Although the housing market has shown a healthy recovery over the past two years, unnecessarily restrictive mortgage lending standards are preventing some financially qualified buyers from reaching their dreams, especially singles and first-time buyers, according to an annual study released today.
The 2013 National Association of Realtors® Profile of Home Buyers and Sellers continues a long-running series of large national NAR surveys evaluating the demographics, preferences, motivations, plans and experiences of recent home buyers and sellers; the series dates back to 1981. Results are representative of owner-occupants and do not include investors or vacation homes.
Lawrence Yun, NAR chief economist, said tight credit continues to impact home buyer households. “Single home buyers have been suppressed for the past three years by restrictive mortgage lending standards, which favor dual-income households who are more likely to have higher credit scores,” he says. “Not seen in this survey is the elevated level of investors in recent years. The housing recovery would have been much weaker without investors, who often purchase with cash.”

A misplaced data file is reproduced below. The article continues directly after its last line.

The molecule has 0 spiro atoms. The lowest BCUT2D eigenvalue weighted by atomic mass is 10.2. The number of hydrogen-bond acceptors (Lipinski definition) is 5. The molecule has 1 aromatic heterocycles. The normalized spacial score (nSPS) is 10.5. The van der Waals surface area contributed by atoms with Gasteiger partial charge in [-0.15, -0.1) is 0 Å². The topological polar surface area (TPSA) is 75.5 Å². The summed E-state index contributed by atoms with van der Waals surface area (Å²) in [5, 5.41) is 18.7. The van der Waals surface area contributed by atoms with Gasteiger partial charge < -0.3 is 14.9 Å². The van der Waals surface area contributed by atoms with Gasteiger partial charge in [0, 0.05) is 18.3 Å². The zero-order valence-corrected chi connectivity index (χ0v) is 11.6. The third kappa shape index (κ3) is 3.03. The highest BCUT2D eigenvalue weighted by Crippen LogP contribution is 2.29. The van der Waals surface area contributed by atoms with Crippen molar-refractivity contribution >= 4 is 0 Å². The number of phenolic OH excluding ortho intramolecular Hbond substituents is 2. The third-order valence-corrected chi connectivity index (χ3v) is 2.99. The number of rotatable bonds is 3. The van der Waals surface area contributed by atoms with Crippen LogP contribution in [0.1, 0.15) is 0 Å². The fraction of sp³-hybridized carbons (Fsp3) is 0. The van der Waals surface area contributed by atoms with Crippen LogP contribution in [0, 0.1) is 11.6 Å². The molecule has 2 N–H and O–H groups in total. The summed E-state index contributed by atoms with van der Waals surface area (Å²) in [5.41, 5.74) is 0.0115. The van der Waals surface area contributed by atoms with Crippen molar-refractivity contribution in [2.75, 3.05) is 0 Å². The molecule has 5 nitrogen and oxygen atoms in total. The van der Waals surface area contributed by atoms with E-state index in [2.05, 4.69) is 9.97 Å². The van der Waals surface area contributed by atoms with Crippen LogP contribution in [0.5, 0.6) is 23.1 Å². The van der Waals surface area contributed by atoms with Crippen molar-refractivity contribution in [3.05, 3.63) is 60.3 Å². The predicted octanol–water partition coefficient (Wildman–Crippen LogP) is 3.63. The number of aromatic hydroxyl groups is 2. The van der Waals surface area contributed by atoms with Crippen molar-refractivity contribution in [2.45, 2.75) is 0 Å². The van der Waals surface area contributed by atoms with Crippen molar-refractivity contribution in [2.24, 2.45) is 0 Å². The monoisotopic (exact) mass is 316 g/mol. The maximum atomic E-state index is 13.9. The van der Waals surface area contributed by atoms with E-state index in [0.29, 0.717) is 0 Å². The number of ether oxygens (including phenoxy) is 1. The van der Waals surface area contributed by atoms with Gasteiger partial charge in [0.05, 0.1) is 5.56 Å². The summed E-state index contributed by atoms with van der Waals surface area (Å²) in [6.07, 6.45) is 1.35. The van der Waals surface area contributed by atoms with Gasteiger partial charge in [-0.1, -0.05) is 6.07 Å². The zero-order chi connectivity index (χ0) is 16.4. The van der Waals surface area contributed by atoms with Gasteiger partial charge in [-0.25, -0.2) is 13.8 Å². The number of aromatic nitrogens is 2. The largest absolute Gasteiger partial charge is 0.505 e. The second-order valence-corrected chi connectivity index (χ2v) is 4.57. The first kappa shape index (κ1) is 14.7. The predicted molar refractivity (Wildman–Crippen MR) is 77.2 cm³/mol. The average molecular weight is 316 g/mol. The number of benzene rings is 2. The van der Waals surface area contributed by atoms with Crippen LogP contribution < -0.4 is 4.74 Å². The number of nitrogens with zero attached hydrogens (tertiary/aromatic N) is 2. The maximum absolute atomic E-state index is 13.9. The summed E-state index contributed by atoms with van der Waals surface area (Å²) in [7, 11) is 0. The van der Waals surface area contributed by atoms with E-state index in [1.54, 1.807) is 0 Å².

Sixty-six percent of buyers responding to the survey are married couples, 16 percent are single women, 9 percent single men, 7 percent unmarried couples and 2 percent other. In 2010, 58 percent of buyers were married, 20 percent were single women, 12 percent single men and 7 percent unmarried couples.
The overall market share of single buyers declined from 32 percent in 2010 to 25 percent in both 2012 and 2013. In the years up through 2010, the market shares were stable, usually moving only one or two percentage points.
“Given that mortgage interest rates are expected to gradually rise, we need greater access to credit for a sounder housing recovery. Affordability conditions remain favorable in much of the country, but consumers need access to safe and sound financing, particularly the 30-year fixed-rate mortgage, and with low downpayment options for first-time buyers,” Yun says.
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